Law And Reasons: Comments On Rodriguez-Blanco, Brian Bix Jan 2013

Law And Reasons: Comments On Rodriguez-Blanco, Brian Bix

Articles

Veronica Rodriguez-Blanco explora con minuciosidad en su detallado e importante artículo, “Reasons in Action v Triggering Reasons: A Reply to Enoch on Reason-Giving and Legal Normativity”, la naturaleza del otor- gamiento de razones, en aras de cuestionar el influyente trabajo reciente de David Enoch sobre el otorgamiento de razones y el derecho. Si bien el artículo de Rodriguez-Blanco constituye una importante contribución a la literatura en cuanto a la mejor comprensión del otorgamiento de razo- nes y la razón práctica, no está claro si el enfoque hacia las razones para la acción, reformado ...


What's "Different" (Enough) In Eighth Amendment Law?, Richard Frase Jan 2013

What's "Different" (Enough) In Eighth Amendment Law?, Richard Frase

Articles

In Miller v. Alabama1 and Jackson v. Hobbs2 the Supreme Court reaffirmed its conclusions in two earlier cases, Roper v. Simmons3 and Graham v. Florida,4 that “children are constitutionally different from adults for purposes of sentencing”5 in ways that justify greater Eighth Amendment protection from severe sentences. Miller and Jackson (hereafter referred to for most purposes as Miller) also reaffirmed the Court’s conclusion in Graham that, although “death is different” for purposes of Eighth Amendment law, some of the substantive and analytic principles previously applied only in death penalty cases can also be applied to the most ...


Teaching Law Students, Judges, And The Community: Rational Sentencing Policies, Robert Levy Jan 2013

Teaching Law Students, Judges, And The Community: Rational Sentencing Policies, Robert Levy

Articles

I devoted a great deal of my teaching energy during the last ten years of my tenure at the University of Minnesota Law School to a course I called the Sentencing Workshop. The Workshop provided a unique opportunity for law students and judges to learn from each other about the intricacies, the successes and failures of the American criminal justice sentencing structure and practice. I will describe it in three phases: initially, to give some context, I will report a dramatic Workshop discussion which occurred the fth or sixth year the course was o ered. A short summary of the ...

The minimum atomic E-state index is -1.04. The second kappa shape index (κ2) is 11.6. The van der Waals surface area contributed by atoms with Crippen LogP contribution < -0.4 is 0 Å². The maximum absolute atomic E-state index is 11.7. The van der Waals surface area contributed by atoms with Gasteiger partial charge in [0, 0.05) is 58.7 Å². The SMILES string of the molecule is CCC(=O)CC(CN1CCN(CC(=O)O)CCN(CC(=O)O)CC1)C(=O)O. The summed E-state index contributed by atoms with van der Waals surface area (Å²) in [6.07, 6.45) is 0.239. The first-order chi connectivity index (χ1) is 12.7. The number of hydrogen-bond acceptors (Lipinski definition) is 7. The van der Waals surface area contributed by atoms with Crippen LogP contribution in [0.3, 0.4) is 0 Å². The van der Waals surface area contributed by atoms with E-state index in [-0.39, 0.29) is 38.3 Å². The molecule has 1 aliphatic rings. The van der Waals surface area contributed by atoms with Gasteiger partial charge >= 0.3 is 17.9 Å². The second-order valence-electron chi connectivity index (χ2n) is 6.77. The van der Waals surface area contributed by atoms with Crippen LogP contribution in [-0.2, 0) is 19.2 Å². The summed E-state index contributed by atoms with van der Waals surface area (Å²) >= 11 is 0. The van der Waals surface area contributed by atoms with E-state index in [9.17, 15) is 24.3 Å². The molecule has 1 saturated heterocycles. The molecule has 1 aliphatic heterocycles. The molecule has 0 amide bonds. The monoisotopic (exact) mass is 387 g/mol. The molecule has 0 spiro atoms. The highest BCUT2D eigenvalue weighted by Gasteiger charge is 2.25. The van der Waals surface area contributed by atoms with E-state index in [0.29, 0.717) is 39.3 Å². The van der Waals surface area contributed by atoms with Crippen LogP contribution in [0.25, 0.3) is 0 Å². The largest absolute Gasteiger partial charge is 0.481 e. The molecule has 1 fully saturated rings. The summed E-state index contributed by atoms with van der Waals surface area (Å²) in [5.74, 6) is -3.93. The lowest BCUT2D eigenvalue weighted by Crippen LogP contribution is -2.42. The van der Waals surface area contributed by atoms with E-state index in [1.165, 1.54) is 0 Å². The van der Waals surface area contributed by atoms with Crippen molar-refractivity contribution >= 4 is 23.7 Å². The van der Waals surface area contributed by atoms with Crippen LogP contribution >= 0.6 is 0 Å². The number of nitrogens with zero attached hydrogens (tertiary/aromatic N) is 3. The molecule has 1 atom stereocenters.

Litigation's Regulatory Pathways And The Administrative State: Lessons From U.S. And Australian Climate Change Governance, Hari Osofsky, Jacqueline Peel Jan 2013

Litigation's Regulatory Pathways And The Administrative State: Lessons From U.S. And Australian Climate Change Governance, Hari Osofsky, Jacqueline Peel

Articles

The administrative state struggles to address massive, complex problems such as ameliorating the financial crisis, preventing terrorism, or responding to climate change. These problems cut across levels of government — local, state, national, international — and substantive areas of law. Yet our governance structures, for the most part, are not designed to deal well with issues that involve multiple types of governance authority and institutions. A burgeoning literature by leading U.S. scholars describes this problem and proposes solutions. These analyses often include some case law, but their primary focus has been on the legislative and executive branches in the United States ...


Monitoring, Reporting, And Recalling Defective Financial Products, Daniel Schwarcz Jan 2013

Monitoring, Reporting, And Recalling Defective Financial Products, Daniel Schwarcz

Articles

In recent years, innovations in consumer financial protection have drawn heavily from the law governing the safety of tangible products. This short essay, prepared for a symposium entitled Frontiers of Consumer Protection, extends this approach by evaluating whether the law governing post-sale product safety for tangible consumer products offers potential lessons for consumer financial protection. In particular, it considers the extent to which the law could require providers of consumer financial products to affirmatively monitor, report or correct regulatory problems with their products that come to light after sale. Such post-sale self-policing by financial firms could offer benefits similar to ...